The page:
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Dot Painting: Pointillism in Colour

April 11, 2010

pointillism-colour-wheelMaybe you haven’t noticed, but I have a certain fondness for colour wheels!

Today’s article is all about pointillism in colour, or painting with dots. I’m teaching a workshop on this topic today and thought it would make an excellent topic for a blog post.

I’ve talked about shading with pointillism in pen, but stippling in colour is a whole other ball game! The pioneer of this technique was Seurat, a French painter of the 1800’s. It involves placing dots of colour next to each other and on top of each other, relying on optical blending to create new hues.

If you blur your eyes slightly and take a look at my colour wheel, we can see the three primary colours and the three secondary colours. When you look closer, you can see that the secondary colours are actually the result of primary colours placed next to each other. The green, for example, isn’t green paint: it is overlapping dots of yellow and blue.

This is the optical illusion. Our eye combines the colours and we perceive it as being green. The colour wheel is a crude example, but this is even more evident in newspapers. The next time you see a colour picture in the paper, look closer. What you’ll see is tiny little dots of colour on top of each other. When newspaper is printed, it is printed with only red, yellow, blue and black ink in varying proportions. The dots are so tiny that our eye blends them together and we see a myriad of other colours!

This is exactly what Seurat has done in his paintings. From far away, they simply look textured. Up close, you can see the hundreds of dots that make up each painting.

How to Use this Technique

Stippling can be done with a small round brush with short bristles. You can also use q-tips, as I’ve done in these examples. Pointillism is a time-consuming technique, whether you’re using pen or paint. The results can be very rewarding, though! You can achieve a sense of light and luminosity through painting dots, and you can also create a painting with a rich variety of colours.

In the painting below, I used only the primaries and white, but don’t limit yourself! You can experiment with mixing other colours to stipple with. Try placing high intensity hues next to low intensity hues, create contrast in values. Remember also to take advantage of the freedom that pointillism allows: that blue object doesn’t have to be onlyblue, you can throw in some spots of red to add to the visual interest.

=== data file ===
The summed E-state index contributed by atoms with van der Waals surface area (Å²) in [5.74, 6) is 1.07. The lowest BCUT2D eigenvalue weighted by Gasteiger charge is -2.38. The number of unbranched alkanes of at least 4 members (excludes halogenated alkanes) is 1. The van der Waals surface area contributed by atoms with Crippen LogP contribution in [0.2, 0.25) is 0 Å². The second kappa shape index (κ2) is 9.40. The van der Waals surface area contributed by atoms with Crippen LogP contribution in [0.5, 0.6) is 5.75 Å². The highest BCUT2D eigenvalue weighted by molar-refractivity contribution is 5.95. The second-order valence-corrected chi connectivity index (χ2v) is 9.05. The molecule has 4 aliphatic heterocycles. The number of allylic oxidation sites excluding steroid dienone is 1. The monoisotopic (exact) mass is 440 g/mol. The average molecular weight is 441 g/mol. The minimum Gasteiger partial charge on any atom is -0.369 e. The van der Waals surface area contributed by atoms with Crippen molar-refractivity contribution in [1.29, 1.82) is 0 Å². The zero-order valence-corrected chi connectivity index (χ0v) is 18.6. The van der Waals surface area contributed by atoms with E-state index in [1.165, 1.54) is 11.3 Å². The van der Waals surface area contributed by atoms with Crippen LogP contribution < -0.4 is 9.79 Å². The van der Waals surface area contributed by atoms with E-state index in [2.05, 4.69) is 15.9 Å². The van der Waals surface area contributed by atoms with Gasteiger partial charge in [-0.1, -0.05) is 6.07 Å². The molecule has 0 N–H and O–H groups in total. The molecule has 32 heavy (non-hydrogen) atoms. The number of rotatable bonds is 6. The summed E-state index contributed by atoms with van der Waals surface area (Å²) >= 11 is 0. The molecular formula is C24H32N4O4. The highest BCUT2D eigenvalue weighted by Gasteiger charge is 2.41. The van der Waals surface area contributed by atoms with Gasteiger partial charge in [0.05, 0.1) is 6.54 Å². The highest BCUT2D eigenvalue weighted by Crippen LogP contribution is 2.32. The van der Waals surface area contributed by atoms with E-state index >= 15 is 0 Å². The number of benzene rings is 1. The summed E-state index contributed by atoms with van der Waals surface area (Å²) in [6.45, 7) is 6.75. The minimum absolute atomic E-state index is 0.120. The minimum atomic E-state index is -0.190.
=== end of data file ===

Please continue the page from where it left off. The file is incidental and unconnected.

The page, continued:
Have you painted with pointillism? If so, I’d love to see your results! Feel free to post a comment with your link!

  1. Neat article on pointillism- I like how you showed the optical blending with the color wheel.

    Dena Tollefson

    • Thanks Dena! I took a quick look at the paintings on your website; it looks like you use a similar technique to dot painting!

  2. Hi Miranda- thanks for checking out my work! you are correct, I am using a technique similar to dot painting. The unique technique I developed was coined “Daubism” by gallerist Stan Wiederspan because I’m using a palette knife to apply cupped “daubs” of thick oil paint which form a low-relief sculpture effect on the painting. The neat thing about the cupped paint is as it dries, it keeps its ridges and the light catches these ridges as you walk past the painting. It almost looks like the paintings glitter in the right lighting conditions. Take care and have a great Memorial Day weekend!
    Dena Tollefson

    • That sounds fascinating! I wish I could see your work in person. I love the impasto look, but it’s not something I can do myself. It goes against my nature somehow!

  3. Julie permalink

    I was looking for pointillism tutorials online, stumbled upon your website and have been reading the articles and tutorials for a couple of hours, now.

    I’m trying my hand at the technique but haven’t made much with it other than a few sketches and such. Your tips really made it clearer for me. Great work.

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